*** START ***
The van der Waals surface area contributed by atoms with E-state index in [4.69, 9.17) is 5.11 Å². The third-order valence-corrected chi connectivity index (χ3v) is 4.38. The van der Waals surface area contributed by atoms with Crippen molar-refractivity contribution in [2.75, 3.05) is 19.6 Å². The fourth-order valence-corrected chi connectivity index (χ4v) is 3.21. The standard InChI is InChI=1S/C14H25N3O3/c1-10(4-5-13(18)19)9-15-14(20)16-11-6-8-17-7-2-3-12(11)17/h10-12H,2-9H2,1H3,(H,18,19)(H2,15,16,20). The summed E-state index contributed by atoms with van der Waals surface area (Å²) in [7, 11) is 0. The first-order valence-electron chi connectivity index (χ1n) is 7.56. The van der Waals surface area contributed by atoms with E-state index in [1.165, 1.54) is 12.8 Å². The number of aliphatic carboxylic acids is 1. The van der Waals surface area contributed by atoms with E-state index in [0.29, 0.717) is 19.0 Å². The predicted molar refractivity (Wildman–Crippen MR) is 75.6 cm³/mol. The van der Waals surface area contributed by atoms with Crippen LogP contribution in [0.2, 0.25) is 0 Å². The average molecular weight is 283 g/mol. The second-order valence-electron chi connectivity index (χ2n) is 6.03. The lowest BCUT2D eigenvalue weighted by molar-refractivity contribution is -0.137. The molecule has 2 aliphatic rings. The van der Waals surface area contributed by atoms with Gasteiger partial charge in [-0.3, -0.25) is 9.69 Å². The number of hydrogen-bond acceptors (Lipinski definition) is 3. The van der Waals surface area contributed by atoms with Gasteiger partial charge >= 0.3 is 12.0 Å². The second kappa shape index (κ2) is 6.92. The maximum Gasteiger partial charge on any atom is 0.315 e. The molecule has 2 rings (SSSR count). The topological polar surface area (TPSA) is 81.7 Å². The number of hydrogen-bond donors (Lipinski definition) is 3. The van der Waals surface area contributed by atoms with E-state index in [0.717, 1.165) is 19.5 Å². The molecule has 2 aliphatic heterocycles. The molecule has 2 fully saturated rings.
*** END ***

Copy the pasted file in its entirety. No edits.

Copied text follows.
The van der Waals surface area contributed by atoms with E-state index in [4.69, 9.17) is 5.11 Å². The third-order valence-corrected chi connectivity index (χ3v) is 4.38. The van der Waals surface area contributed by atoms with Crippen molar-refractivity contribution in [2.75, 3.05) is 19.6 Å². The fourth-order valence-corrected chi connectivity index (χ4v) is 3.21. The standard InChI is InChI=1S/C14H25N3O3/c1-10(4-5-13(18)19)9-15-14(20)16-11-6-8-17-7-2-3-12(11)17/h10-12H,2-9H2,1H3,(H,18,19)(H2,15,16,20). The summed E-state index contributed by atoms with van der Waals surface area (Å²) in [7, 11) is 0. The first-order valence-electron chi connectivity index (χ1n) is 7.56. The van der Waals surface area contributed by atoms with E-state index in [1.165, 1.54) is 12.8 Å². The number of aliphatic carboxylic acids is 1. The van der Waals surface area contributed by atoms with E-state index in [0.29, 0.717) is 19.0 Å². The predicted molar refractivity (Wildman–Crippen MR) is 75.6 cm³/mol. The van der Waals surface area contributed by atoms with Crippen LogP contribution in [0.2, 0.25) is 0 Å². The average molecular weight is 283 g/mol. The second-order valence-electron chi connectivity index (χ2n) is 6.03. The lowest BCUT2D eigenvalue weighted by molar-refractivity contribution is -0.137. The molecule has 2 aliphatic rings. The van der Waals surface area contributed by atoms with Gasteiger partial charge in [-0.3, -0.25) is 9.69 Å². The number of hydrogen-bond acceptors (Lipinski definition) is 3. The van der Waals surface area contributed by atoms with Gasteiger partial charge >= 0.3 is 12.0 Å². The second kappa shape index (κ2) is 6.92. The maximum Gasteiger partial charge on any atom is 0.315 e. The molecule has 2 rings (SSSR count). The topological polar surface area (TPSA) is 81.7 Å². The number of hydrogen-bond donors (Lipinski definition) is 3. The van der Waals surface area contributed by atoms with E-state index in [0.717, 1.165) is 19.5 Å². The molecule has 2 aliphatic heterocycles. The molecule has 2 fully saturated rings.